54 Part I: Studies
“prior” to the human being – is “A-letheia,” as he will tell us in due course, but at the outset he has already clearly signaled the destination of his thinking.
To proceed, he calls upon “the goddess Athena” for “counsel and guidance.” This is not simply a polite rhetorical gesture to his Athenian hosts. The later Heidegger was deeply moved by the “invocation” to the gods or muses that opened the great poems of the ancient Greek poets such as Homer and Pindar. These ancient invocations honored the gods for their “wisdom” and expressed an abiding human humility to listen and learn – which Heidegger laments has been increasingly lost in the present “egoist” age.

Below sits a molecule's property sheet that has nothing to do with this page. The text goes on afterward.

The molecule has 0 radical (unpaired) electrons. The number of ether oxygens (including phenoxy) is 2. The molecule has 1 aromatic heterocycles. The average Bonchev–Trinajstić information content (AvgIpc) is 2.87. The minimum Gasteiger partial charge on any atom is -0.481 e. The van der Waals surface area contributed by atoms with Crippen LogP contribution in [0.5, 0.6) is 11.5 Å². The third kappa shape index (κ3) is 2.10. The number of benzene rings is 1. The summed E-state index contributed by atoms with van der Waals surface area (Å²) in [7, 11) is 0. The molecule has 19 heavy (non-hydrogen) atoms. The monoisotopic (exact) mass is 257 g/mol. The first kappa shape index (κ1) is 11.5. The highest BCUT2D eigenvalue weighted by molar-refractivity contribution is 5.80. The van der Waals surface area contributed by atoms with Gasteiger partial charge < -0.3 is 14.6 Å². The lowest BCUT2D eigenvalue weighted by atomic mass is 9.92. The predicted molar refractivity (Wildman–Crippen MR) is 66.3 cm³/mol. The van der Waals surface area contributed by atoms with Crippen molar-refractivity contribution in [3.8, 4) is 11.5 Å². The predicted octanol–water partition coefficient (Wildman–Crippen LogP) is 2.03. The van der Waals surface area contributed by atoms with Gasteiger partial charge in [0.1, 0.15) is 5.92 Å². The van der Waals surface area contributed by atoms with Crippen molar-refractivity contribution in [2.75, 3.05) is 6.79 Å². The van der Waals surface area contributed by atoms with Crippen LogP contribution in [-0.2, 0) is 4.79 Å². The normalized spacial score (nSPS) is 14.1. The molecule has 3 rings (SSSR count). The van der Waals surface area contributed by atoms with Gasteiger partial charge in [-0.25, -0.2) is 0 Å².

The matter of the significance of “the gods” in the later Heidegger’s thinking is complex, but we should at least keep in view that he always insisted that “the gods” are never mere projections of the human being; that is, “the gods,” no less than we “mortals,” emerge from out of Being, the temporal-spatial emerging/ unfolding “way” (or ontological process) wherein and whereby all beings issue forth and come to be. Certainly, for Heidegger, the “gods” or “divinities” are not traditional onto-theological timeless entities, for they, too, are “temporal” as they emerge from out of the temporal way itself – Being – their “source.” Some recent readings of Heidegger – which are no more than variations of Husserl’s transcendental idealism – are entirely off the mark to suggest that for the later Heidegger the human being is the “source” of “Being,” and, accordingly, these readings are also mistaken in trying to settle the matter of “the gods” in his thinking by claiming them for the human being, that is, by claiming that “the gods” are only insofar as the human being is. Heidegger – at every turn – upends this kind of position. In this talk, not only does he “invoke” the goddess Athena, but he adds that even as we look to her for counsel and illumination on the core matter for thinking, we must ever keep in mind that “we cannot penetrate into the plenitude of her divinity” (136/119). What is more, he states, “We are only attempting to explore what Athena says to us about the provenance of art.” He recalls that our human task is to be attentive and listen to “what Athena says.” In other words, it is not simply humans who “say” and “speak”; the goddess “says” and “speaks,” too.